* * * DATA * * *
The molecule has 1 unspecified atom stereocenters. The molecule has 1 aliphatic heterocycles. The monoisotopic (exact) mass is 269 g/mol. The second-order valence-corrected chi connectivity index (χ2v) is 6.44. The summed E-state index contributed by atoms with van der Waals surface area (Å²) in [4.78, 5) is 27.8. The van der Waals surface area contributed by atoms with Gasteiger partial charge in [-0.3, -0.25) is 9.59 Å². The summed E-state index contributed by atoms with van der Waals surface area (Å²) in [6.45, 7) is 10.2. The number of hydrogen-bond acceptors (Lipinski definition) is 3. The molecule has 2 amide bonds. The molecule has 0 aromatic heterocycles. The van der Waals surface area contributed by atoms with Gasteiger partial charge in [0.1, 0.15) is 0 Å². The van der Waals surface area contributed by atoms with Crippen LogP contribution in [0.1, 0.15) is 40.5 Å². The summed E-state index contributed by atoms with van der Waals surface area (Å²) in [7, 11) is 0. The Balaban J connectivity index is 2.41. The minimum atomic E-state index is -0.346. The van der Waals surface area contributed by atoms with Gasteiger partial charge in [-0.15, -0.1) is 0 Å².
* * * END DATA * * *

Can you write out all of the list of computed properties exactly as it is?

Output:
The molecule has 1 unspecified atom stereocenters. The molecule has 1 aliphatic heterocycles. The monoisotopic (exact) mass is 269 g/mol. The second-order valence-corrected chi connectivity index (χ2v) is 6.44. The summed E-state index contributed by atoms with van der Waals surface area (Å²) in [4.78, 5) is 27.8. The van der Waals surface area contributed by atoms with Gasteiger partial charge in [-0.3, -0.25) is 9.59 Å². The summed E-state index contributed by atoms with van der Waals surface area (Å²) in [6.45, 7) is 10.2. The number of hydrogen-bond acceptors (Lipinski definition) is 3. The molecule has 2 amide bonds. The molecule has 0 aromatic heterocycles. The van der Waals surface area contributed by atoms with Gasteiger partial charge in [0.1, 0.15) is 0 Å². The van der Waals surface area contributed by atoms with Crippen LogP contribution in [0.1, 0.15) is 40.5 Å². The summed E-state index contributed by atoms with van der Waals surface area (Å²) in [7, 11) is 0. The Balaban J connectivity index is 2.41. The minimum atomic E-state index is -0.346. The van der Waals surface area contributed by atoms with Gasteiger partial charge in [-0.15, -0.1) is 0 Å².